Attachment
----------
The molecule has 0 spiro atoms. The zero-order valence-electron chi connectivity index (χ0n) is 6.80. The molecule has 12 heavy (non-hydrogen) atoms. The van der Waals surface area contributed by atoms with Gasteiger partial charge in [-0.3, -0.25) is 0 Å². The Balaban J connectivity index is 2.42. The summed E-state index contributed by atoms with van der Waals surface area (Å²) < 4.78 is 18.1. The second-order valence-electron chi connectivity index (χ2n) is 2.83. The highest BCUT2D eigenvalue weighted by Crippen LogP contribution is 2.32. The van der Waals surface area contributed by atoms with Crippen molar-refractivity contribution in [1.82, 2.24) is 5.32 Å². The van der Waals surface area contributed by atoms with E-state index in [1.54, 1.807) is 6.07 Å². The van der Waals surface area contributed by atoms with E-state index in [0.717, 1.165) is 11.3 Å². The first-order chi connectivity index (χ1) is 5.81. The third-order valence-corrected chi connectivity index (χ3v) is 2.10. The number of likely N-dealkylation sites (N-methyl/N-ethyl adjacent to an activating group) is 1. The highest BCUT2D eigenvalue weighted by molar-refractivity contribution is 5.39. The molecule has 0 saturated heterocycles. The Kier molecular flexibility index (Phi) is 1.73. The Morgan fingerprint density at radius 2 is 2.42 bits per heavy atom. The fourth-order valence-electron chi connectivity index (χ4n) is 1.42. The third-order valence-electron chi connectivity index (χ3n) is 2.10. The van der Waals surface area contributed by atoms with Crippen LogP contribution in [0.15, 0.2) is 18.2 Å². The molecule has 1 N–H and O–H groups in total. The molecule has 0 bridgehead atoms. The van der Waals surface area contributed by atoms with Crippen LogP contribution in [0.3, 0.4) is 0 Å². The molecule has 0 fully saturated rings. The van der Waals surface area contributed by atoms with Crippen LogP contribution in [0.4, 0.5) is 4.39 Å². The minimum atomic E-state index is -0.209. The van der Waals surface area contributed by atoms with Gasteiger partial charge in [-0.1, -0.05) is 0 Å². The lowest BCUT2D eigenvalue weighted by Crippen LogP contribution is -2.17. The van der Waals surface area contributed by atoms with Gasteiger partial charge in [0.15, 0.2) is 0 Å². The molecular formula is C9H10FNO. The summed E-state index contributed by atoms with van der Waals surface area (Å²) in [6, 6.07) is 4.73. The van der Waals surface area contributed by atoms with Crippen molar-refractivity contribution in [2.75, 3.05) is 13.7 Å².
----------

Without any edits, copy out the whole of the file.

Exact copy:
The molecule has 0 spiro atoms. The zero-order valence-electron chi connectivity index (χ0n) is 6.80. The molecule has 12 heavy (non-hydrogen) atoms. The van der Waals surface area contributed by atoms with Gasteiger partial charge in [-0.3, -0.25) is 0 Å². The Balaban J connectivity index is 2.42. The summed E-state index contributed by atoms with van der Waals surface area (Å²) < 4.78 is 18.1. The second-order valence-electron chi connectivity index (χ2n) is 2.83. The highest BCUT2D eigenvalue weighted by Crippen LogP contribution is 2.32. The van der Waals surface area contributed by atoms with Crippen molar-refractivity contribution in [1.82, 2.24) is 5.32 Å². The van der Waals surface area contributed by atoms with E-state index in [1.54, 1.807) is 6.07 Å². The van der Waals surface area contributed by atoms with E-state index in [0.717, 1.165) is 11.3 Å². The first-order chi connectivity index (χ1) is 5.81. The third-order valence-corrected chi connectivity index (χ3v) is 2.10. The number of likely N-dealkylation sites (N-methyl/N-ethyl adjacent to an activating group) is 1. The highest BCUT2D eigenvalue weighted by molar-refractivity contribution is 5.39. The molecule has 0 saturated heterocycles. The Kier molecular flexibility index (Phi) is 1.73. The Morgan fingerprint density at radius 2 is 2.42 bits per heavy atom. The fourth-order valence-electron chi connectivity index (χ4n) is 1.42. The third-order valence-electron chi connectivity index (χ3n) is 2.10. The van der Waals surface area contributed by atoms with Crippen LogP contribution in [0.15, 0.2) is 18.2 Å². The molecule has 1 N–H and O–H groups in total. The molecule has 0 bridgehead atoms. The van der Waals surface area contributed by atoms with Crippen LogP contribution in [0.3, 0.4) is 0 Å². The molecule has 0 fully saturated rings. The van der Waals surface area contributed by atoms with Crippen LogP contribution in [0.4, 0.5) is 4.39 Å². The minimum atomic E-state index is -0.209. The van der Waals surface area contributed by atoms with Gasteiger partial charge in [-0.1, -0.05) is 0 Å². The lowest BCUT2D eigenvalue weighted by Crippen LogP contribution is -2.17. The van der Waals surface area contributed by atoms with Gasteiger partial charge in [0.15, 0.2) is 0 Å². The molecular formula is C9H10FNO. The summed E-state index contributed by atoms with van der Waals surface area (Å²) in [6, 6.07) is 4.73. The van der Waals surface area contributed by atoms with Crippen molar-refractivity contribution in [2.75, 3.05) is 13.7 Å².